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Here's Why Loan Modification Is Stuck

This post by Jill Schlesinger originally appeared on CBS'

The news from the housing market is mixed. According to MoneyWatch blogger Ilyce Glink, while it's probably a good time to buy a house (assuming you can afford it and can qualify for financing), many existing homeowners are struggling. Mortgage delinquencies continue to rise, as the government programs seem incapable of stemming the tide of foreclosures.

Why aren't more loans being successfully modified? Many believe that the problem lies in the second loan market. Banks' balance sheets are filled with these loans and have yet to realize the losses on them. If the banks were to own up to the true value of the loans at this point, it would result not only in losses, but in a potential increase in regulatory capital. In other words, if everyone trued up their holdings, the Federal Reserve would like demand that the banks keep more money in reserves, which would reduce their ability to lend and to make money.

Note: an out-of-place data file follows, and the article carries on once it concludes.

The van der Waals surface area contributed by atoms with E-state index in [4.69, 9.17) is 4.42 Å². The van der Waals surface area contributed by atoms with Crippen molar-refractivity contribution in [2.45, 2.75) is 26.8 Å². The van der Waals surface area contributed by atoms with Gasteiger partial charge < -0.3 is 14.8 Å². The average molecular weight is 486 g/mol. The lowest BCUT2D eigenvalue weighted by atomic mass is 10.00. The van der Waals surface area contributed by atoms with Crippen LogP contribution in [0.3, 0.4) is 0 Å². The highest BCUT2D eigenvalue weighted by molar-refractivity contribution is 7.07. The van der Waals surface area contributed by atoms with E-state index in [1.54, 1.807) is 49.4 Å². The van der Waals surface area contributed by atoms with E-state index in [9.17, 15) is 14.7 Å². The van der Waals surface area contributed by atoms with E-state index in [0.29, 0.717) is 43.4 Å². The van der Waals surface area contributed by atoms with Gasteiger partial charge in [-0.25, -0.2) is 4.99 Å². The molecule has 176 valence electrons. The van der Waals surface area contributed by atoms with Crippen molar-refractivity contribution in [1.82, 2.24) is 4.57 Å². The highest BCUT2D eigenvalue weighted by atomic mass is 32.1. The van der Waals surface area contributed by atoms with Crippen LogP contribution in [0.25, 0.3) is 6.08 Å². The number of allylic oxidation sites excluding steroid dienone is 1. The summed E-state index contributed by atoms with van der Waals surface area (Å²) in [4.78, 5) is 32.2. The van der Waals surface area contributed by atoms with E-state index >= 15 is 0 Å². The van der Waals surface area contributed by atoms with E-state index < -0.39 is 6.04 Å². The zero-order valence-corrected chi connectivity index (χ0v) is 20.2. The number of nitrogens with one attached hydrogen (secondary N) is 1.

Check out this chart from Reuters to see just how much money is tied up in second mortgages at the big banks. As one insider told me: "the numbers are interesting, albeit scary!"

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Jill Schlesinger is the Editor-at-Large for CBS Prior to the launch of MoneyWatch, she was the Chief Investment Officer for an independent investment advisory firm. In her infancy, she was an options trader on the Commodities Exchange of New York.
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